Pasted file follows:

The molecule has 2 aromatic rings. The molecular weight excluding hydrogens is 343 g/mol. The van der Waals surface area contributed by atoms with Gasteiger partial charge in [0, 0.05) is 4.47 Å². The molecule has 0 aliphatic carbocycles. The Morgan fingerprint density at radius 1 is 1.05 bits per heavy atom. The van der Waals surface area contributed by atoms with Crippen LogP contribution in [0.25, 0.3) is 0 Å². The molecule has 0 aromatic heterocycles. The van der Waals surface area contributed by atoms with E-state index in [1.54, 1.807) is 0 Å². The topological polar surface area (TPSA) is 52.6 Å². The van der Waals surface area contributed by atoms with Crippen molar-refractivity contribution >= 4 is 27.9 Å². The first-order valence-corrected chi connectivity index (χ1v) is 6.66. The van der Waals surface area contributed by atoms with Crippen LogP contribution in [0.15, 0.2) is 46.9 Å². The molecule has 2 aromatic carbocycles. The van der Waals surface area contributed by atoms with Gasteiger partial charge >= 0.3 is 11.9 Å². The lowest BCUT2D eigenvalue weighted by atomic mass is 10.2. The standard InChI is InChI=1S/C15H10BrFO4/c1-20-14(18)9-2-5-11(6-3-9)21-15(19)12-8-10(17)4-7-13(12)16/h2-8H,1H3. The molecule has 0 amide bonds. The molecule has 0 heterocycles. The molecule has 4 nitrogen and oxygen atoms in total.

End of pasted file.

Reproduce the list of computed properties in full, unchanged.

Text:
The molecule has 2 aromatic rings. The molecular weight excluding hydrogens is 343 g/mol. The van der Waals surface area contributed by atoms with Gasteiger partial charge in [0, 0.05) is 4.47 Å². The molecule has 0 aliphatic carbocycles. The Morgan fingerprint density at radius 1 is 1.05 bits per heavy atom. The van der Waals surface area contributed by atoms with Crippen LogP contribution in [0.25, 0.3) is 0 Å². The molecule has 0 aromatic heterocycles. The van der Waals surface area contributed by atoms with E-state index in [1.54, 1.807) is 0 Å². The topological polar surface area (TPSA) is 52.6 Å². The van der Waals surface area contributed by atoms with Crippen molar-refractivity contribution >= 4 is 27.9 Å². The first-order valence-corrected chi connectivity index (χ1v) is 6.66. The van der Waals surface area contributed by atoms with Crippen LogP contribution in [0.15, 0.2) is 46.9 Å². The molecule has 2 aromatic carbocycles. The van der Waals surface area contributed by atoms with Gasteiger partial charge >= 0.3 is 11.9 Å². The lowest BCUT2D eigenvalue weighted by atomic mass is 10.2. The standard InChI is InChI=1S/C15H10BrFO4/c1-20-14(18)9-2-5-11(6-3-9)21-15(19)12-8-10(17)4-7-13(12)16/h2-8H,1H3. The molecule has 0 amide bonds. The molecule has 0 heterocycles. The molecule has 4 nitrogen and oxygen atoms in total.